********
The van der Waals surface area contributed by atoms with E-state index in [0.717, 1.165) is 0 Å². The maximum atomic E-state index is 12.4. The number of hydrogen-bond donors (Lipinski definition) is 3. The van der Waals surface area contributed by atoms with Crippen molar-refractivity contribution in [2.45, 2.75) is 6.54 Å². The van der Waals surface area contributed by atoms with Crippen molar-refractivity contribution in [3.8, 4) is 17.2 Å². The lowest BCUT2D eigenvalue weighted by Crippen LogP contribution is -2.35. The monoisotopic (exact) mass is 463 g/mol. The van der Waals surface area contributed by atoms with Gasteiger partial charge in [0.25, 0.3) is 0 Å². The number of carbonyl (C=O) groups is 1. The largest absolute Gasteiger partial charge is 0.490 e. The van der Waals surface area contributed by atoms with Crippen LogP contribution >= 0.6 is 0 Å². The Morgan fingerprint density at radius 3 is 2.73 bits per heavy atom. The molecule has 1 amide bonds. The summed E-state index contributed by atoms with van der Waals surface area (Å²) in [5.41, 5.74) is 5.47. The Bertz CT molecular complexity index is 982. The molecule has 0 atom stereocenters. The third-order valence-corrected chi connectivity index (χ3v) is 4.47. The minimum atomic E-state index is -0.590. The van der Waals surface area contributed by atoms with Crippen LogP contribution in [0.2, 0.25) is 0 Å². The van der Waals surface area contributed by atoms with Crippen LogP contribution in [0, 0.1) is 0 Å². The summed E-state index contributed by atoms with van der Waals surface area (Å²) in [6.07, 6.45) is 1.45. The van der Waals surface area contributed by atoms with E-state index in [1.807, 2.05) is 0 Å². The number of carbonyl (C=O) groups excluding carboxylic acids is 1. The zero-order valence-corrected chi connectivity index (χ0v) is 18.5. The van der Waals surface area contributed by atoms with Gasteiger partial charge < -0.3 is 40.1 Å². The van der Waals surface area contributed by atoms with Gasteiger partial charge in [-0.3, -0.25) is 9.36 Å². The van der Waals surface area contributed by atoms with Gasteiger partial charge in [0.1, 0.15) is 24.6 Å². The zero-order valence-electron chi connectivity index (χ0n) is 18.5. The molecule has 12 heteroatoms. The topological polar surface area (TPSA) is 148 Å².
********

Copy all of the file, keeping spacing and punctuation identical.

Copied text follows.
The van der Waals surface area contributed by atoms with E-state index in [0.717, 1.165) is 0 Å². The maximum atomic E-state index is 12.4. The number of hydrogen-bond donors (Lipinski definition) is 3. The van der Waals surface area contributed by atoms with Crippen molar-refractivity contribution in [2.45, 2.75) is 6.54 Å². The van der Waals surface area contributed by atoms with Crippen molar-refractivity contribution in [3.8, 4) is 17.2 Å². The lowest BCUT2D eigenvalue weighted by Crippen LogP contribution is -2.35. The monoisotopic (exact) mass is 463 g/mol. The van der Waals surface area contributed by atoms with Gasteiger partial charge in [0.25, 0.3) is 0 Å². The number of carbonyl (C=O) groups is 1. The largest absolute Gasteiger partial charge is 0.490 e. The van der Waals surface area contributed by atoms with Crippen LogP contribution >= 0.6 is 0 Å². The Morgan fingerprint density at radius 3 is 2.73 bits per heavy atom. The molecule has 1 amide bonds. The summed E-state index contributed by atoms with van der Waals surface area (Å²) in [5.41, 5.74) is 5.47. The Bertz CT molecular complexity index is 982. The molecule has 0 atom stereocenters. The third-order valence-corrected chi connectivity index (χ3v) is 4.47. The minimum atomic E-state index is -0.590. The van der Waals surface area contributed by atoms with Crippen LogP contribution in [0.2, 0.25) is 0 Å². The van der Waals surface area contributed by atoms with Crippen LogP contribution in [0, 0.1) is 0 Å². The summed E-state index contributed by atoms with van der Waals surface area (Å²) in [6.07, 6.45) is 1.45. The van der Waals surface area contributed by atoms with E-state index in [1.807, 2.05) is 0 Å². The number of carbonyl (C=O) groups excluding carboxylic acids is 1. The zero-order valence-corrected chi connectivity index (χ0v) is 18.5. The van der Waals surface area contributed by atoms with Gasteiger partial charge < -0.3 is 40.1 Å². The van der Waals surface area contributed by atoms with Gasteiger partial charge in [-0.3, -0.25) is 9.36 Å². The van der Waals surface area contributed by atoms with Gasteiger partial charge in [0.1, 0.15) is 24.6 Å². The zero-order valence-electron chi connectivity index (χ0n) is 18.5. The molecule has 12 heteroatoms. The topological polar surface area (TPSA) is 148 Å².